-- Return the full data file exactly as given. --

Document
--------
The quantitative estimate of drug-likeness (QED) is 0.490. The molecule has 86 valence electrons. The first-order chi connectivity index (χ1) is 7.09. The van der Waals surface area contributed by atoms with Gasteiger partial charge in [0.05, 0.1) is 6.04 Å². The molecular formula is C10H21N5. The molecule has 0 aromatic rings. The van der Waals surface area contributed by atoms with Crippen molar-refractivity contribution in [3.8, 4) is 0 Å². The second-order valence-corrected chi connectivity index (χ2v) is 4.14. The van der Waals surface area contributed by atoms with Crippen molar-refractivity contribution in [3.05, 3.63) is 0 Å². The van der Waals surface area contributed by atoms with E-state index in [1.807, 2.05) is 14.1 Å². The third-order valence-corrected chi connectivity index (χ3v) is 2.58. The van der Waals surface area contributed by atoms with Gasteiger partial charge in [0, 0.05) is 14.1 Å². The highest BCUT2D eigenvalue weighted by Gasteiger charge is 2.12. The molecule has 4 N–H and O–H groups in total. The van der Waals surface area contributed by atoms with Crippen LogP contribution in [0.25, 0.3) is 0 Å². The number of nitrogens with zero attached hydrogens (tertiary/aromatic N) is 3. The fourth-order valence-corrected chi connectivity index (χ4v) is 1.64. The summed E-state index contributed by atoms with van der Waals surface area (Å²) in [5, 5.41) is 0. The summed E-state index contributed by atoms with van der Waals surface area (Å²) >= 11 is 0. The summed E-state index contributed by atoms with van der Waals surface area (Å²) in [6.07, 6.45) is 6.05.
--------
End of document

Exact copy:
The quantitative estimate of drug-likeness (QED) is 0.490. The molecule has 86 valence electrons. The first-order chi connectivity index (χ1) is 7.09. The van der Waals surface area contributed by atoms with Gasteiger partial charge in [0.05, 0.1) is 6.04 Å². The molecular formula is C10H21N5. The molecule has 0 aromatic rings. The van der Waals surface area contributed by atoms with Crippen molar-refractivity contribution in [3.8, 4) is 0 Å². The second-order valence-corrected chi connectivity index (χ2v) is 4.14. The van der Waals surface area contributed by atoms with Crippen molar-refractivity contribution in [3.05, 3.63) is 0 Å². The van der Waals surface area contributed by atoms with E-state index in [1.807, 2.05) is 14.1 Å². The third-order valence-corrected chi connectivity index (χ3v) is 2.58. The van der Waals surface area contributed by atoms with Gasteiger partial charge in [0, 0.05) is 14.1 Å². The highest BCUT2D eigenvalue weighted by Gasteiger charge is 2.12. The molecule has 4 N–H and O–H groups in total. The van der Waals surface area contributed by atoms with Crippen LogP contribution in [0.25, 0.3) is 0 Å². The number of nitrogens with zero attached hydrogens (tertiary/aromatic N) is 3. The fourth-order valence-corrected chi connectivity index (χ4v) is 1.64. The summed E-state index contributed by atoms with van der Waals surface area (Å²) in [5, 5.41) is 0. The summed E-state index contributed by atoms with van der Waals surface area (Å²) >= 11 is 0. The summed E-state index contributed by atoms with van der Waals surface area (Å²) in [6.07, 6.45) is 6.05.